Despite these aggressive characteristics, specific prognosis in pediatric age is better than in adults. As a consequence, several recommendations have been made that propose less aggressive therapeutic approach (less than total thyroidectomy and no neck dissection). On the contrary, some researchers advise more aggressive therapy, including total thyroidectomy, neck lymphonode dissection, and postoperative radioiodine ablation [46]. However, recurrent disease and locoregional spread still present major clinical concern regarding optimal extent of the initial surgical therapy, in pediatric population specifically. Several major studies attempted to evaluate influence of patient and tumor characteristics, as well as treatment factors, but without clear recommendations regarding possible risk factors for developing recurrent disease [711].

In this paper, we show our retrospective clinical material in 16 patients up to 18 years of age, who underwent surgical therapy at our institution for diagnosis of thyroid papillary carcinoma. The aim of the presentation is to give insight into clinical and selected pathological characteristics (tumor size and aggressiveness, multicentricity, and locoregional spread) of the disease in pediatric age, assess their role in cancer risk, and identify possible critical parameters for developing metastatic disease.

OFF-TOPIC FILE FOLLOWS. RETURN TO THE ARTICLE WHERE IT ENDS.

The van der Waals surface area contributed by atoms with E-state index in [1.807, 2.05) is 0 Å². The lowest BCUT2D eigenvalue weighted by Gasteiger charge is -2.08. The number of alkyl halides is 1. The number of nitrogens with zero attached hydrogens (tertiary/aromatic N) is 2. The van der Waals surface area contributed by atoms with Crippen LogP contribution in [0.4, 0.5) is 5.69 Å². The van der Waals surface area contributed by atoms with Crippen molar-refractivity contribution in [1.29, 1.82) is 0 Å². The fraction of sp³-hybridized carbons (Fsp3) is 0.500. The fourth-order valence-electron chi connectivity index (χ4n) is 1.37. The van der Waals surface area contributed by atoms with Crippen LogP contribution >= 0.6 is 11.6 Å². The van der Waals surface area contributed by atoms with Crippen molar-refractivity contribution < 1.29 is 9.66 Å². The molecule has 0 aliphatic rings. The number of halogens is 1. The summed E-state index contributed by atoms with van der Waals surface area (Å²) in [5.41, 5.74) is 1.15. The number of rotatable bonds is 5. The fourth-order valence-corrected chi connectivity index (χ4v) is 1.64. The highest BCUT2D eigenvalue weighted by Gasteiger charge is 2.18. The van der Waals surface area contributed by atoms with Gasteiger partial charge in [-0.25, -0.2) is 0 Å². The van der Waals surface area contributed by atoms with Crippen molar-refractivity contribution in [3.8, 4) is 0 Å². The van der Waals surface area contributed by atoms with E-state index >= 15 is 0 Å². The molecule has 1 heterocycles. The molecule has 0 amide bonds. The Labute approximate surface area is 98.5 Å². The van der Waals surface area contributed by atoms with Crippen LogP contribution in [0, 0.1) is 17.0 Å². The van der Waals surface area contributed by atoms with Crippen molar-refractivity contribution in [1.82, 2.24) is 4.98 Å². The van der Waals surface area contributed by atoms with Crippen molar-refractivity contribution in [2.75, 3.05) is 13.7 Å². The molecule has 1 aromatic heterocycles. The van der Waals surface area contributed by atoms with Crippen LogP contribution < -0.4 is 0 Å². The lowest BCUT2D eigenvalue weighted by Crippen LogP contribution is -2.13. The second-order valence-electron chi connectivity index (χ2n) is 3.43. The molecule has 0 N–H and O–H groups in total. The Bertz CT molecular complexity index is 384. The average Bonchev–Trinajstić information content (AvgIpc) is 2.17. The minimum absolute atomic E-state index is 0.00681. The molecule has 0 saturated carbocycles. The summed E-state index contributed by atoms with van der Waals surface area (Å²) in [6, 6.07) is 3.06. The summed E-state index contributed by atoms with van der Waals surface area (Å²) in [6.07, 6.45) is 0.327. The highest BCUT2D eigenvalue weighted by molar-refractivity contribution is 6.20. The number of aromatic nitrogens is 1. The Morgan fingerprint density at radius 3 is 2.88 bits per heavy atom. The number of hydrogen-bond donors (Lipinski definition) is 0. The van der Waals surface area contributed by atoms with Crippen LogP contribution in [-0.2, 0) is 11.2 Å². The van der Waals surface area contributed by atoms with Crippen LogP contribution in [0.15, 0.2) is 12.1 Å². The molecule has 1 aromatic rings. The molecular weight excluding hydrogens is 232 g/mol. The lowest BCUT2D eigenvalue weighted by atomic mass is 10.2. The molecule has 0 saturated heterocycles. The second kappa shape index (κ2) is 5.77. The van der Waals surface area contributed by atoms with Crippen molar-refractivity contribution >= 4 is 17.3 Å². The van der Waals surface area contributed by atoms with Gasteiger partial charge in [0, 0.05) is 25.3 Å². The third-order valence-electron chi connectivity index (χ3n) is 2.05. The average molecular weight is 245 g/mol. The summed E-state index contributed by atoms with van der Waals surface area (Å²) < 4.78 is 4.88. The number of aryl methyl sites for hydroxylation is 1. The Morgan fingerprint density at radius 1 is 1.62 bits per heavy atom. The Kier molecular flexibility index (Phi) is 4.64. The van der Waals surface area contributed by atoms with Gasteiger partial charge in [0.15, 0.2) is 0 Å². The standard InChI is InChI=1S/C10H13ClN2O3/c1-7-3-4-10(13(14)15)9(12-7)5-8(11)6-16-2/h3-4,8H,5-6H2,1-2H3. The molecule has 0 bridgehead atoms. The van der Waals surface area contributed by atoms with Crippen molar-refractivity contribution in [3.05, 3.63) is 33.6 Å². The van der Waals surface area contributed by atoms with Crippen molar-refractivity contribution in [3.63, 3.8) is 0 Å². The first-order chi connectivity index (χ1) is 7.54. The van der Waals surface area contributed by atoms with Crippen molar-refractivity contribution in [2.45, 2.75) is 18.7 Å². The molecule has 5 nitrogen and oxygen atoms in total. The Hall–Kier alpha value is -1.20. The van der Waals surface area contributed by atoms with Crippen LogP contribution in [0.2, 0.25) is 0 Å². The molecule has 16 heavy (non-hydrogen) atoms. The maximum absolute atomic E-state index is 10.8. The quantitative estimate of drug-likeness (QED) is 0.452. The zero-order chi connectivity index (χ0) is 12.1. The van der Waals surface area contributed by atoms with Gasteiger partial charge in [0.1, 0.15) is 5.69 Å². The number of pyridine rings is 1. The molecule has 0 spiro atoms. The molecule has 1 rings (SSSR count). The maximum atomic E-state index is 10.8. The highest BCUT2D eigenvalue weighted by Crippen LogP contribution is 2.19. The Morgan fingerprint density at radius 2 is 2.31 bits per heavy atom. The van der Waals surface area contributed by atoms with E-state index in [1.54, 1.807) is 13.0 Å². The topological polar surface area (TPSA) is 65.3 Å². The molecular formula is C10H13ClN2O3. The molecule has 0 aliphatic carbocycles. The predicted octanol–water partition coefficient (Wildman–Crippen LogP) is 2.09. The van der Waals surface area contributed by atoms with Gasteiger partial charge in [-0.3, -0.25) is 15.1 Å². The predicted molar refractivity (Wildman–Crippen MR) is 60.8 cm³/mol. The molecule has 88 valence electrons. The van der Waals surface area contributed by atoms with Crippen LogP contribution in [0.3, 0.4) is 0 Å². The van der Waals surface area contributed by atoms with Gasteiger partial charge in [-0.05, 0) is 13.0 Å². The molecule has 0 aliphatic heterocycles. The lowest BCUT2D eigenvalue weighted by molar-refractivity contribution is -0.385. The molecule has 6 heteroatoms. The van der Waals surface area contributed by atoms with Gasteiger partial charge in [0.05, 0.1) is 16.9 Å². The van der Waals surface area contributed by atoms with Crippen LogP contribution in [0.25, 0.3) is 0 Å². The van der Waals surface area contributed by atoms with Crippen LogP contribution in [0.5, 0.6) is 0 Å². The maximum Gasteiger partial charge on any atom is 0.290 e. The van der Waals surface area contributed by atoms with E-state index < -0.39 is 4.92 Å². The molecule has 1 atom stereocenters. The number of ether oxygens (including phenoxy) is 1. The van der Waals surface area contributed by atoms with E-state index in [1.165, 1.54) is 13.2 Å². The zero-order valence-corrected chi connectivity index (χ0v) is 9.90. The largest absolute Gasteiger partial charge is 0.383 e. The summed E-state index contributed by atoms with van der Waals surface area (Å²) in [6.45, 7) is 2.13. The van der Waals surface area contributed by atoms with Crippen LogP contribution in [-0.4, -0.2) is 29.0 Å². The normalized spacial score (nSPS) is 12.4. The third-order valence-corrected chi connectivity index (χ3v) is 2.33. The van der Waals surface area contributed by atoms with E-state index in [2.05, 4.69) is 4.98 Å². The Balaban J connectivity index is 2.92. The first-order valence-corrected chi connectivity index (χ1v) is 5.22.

2. Material and Methods

This study is a retrospective analysis of data from 16 pediatric patients with papillary thyroid cancer, ages from 10–18. All patients were operated upon at the Department of ENT—Head and Neck Surgery, University Hospital “Sisters of Charity”, Zagreb, Croatia during the 28-year period (1980–2008). Patients’ data are summarized in Table 1.

tab1
Table 1: Epidemiologic, clinical, and pathological data of 16 children with papillary thyroid carcinoma, operated upon with total thyroidectomy w/o neck dissection.

All patients underwent total thyroidectomy with or without neck dissection (paratracheal or some type of lateral neck dissection). We used Robbins et al.’s neck dissection classification data from Consensus Statement on the Classification and Terminology of Neck Dissection [12]. Medical data were collected from patient documentation (intraoperative reports, recurrences, FNAB results, and additional thyroid diagnosis) and final pathology reports, as well as from the Hospital Registry for Thyroid Diseases were reviewed. Postoperatively, we followed Diagnostic and Therapeutic Guidelines for Differentiated Thyroid Cancer, issued by Croatian Thyroid Society; postoperative diagnostic scintigraphy was performed with 1–3 mCi 131I. High-risk patients were put to 100–200 mCi 131I ablation without L-T4. Posttherapeutic whole body scintigraphy was performed 5–8 days after 131I. Six to twelve months later, the patients were followed up with the exploration of neck ultrasound, FT4, TSH, Tg, and TgA (without L-T4) measurements and afterwards yearly.